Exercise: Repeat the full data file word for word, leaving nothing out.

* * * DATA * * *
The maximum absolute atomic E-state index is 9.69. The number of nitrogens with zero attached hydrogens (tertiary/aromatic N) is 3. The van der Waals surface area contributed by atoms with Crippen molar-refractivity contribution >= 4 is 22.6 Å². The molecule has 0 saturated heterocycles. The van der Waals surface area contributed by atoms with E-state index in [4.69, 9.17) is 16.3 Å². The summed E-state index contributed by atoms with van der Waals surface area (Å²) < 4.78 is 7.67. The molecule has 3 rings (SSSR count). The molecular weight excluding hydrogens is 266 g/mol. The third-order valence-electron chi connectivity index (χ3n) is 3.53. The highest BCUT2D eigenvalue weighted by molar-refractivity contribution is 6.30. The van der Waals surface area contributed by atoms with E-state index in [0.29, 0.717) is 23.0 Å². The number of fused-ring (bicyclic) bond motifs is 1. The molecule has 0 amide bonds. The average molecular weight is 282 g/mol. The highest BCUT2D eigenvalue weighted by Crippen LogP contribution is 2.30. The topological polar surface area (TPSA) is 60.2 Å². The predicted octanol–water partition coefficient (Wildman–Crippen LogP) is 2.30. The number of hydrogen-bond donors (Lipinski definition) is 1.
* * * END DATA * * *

The maximum absolute atomic E-state index is 9.69. The number of nitrogens with zero attached hydrogens (tertiary/aromatic N) is 3. The van der Waals surface area contributed by atoms with Crippen molar-refractivity contribution >= 4 is 22.6 Å². The molecule has 0 saturated heterocycles. The van der Waals surface area contributed by atoms with E-state index in [4.69, 9.17) is 16.3 Å². The summed E-state index contributed by atoms with van der Waals surface area (Å²) < 4.78 is 7.67. The molecule has 3 rings (SSSR count). The molecular weight excluding hydrogens is 266 g/mol. The third-order valence-electron chi connectivity index (χ3n) is 3.53. The highest BCUT2D eigenvalue weighted by molar-refractivity contribution is 6.30. The van der Waals surface area contributed by atoms with E-state index in [0.29, 0.717) is 23.0 Å². The number of fused-ring (bicyclic) bond motifs is 1. The molecule has 0 amide bonds. The average molecular weight is 282 g/mol. The highest BCUT2D eigenvalue weighted by Crippen LogP contribution is 2.30. The topological polar surface area (TPSA) is 60.2 Å². The predicted octanol–water partition coefficient (Wildman–Crippen LogP) is 2.30. The number of hydrogen-bond donors (Lipinski definition) is 1.